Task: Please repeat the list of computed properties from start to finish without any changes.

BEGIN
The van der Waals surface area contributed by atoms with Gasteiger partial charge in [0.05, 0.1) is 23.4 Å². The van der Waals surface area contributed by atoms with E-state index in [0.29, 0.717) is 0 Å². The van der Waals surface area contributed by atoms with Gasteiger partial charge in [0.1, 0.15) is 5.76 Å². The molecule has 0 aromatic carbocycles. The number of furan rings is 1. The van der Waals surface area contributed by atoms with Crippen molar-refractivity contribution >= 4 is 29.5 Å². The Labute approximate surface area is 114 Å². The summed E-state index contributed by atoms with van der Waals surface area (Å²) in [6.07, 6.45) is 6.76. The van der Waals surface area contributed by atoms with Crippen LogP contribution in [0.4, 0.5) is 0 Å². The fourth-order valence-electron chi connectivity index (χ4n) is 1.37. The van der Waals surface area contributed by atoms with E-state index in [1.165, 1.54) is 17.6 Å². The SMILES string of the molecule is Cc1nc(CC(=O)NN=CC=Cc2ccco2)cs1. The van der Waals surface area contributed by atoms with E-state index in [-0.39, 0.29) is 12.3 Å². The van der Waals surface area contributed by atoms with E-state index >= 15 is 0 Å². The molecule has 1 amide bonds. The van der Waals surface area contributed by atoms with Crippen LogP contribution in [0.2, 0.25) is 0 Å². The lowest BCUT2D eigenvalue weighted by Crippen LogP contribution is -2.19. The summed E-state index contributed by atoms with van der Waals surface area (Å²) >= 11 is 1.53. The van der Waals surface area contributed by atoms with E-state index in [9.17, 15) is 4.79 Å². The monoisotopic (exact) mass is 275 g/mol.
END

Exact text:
The van der Waals surface area contributed by atoms with Gasteiger partial charge in [0.05, 0.1) is 23.4 Å². The van der Waals surface area contributed by atoms with E-state index in [0.29, 0.717) is 0 Å². The van der Waals surface area contributed by atoms with Gasteiger partial charge in [0.1, 0.15) is 5.76 Å². The molecule has 0 aromatic carbocycles. The number of furan rings is 1. The van der Waals surface area contributed by atoms with Crippen molar-refractivity contribution >= 4 is 29.5 Å². The Labute approximate surface area is 114 Å². The summed E-state index contributed by atoms with van der Waals surface area (Å²) in [6.07, 6.45) is 6.76. The van der Waals surface area contributed by atoms with Crippen LogP contribution in [0.4, 0.5) is 0 Å². The fourth-order valence-electron chi connectivity index (χ4n) is 1.37. The van der Waals surface area contributed by atoms with E-state index in [1.165, 1.54) is 17.6 Å². The SMILES string of the molecule is Cc1nc(CC(=O)NN=CC=Cc2ccco2)cs1. The van der Waals surface area contributed by atoms with E-state index in [-0.39, 0.29) is 12.3 Å². The van der Waals surface area contributed by atoms with E-state index >= 15 is 0 Å². The molecule has 1 amide bonds. The van der Waals surface area contributed by atoms with Crippen LogP contribution in [0.2, 0.25) is 0 Å². The lowest BCUT2D eigenvalue weighted by Crippen LogP contribution is -2.19. The summed E-state index contributed by atoms with van der Waals surface area (Å²) >= 11 is 1.53. The van der Waals surface area contributed by atoms with E-state index in [9.17, 15) is 4.79 Å². The monoisotopic (exact) mass is 275 g/mol.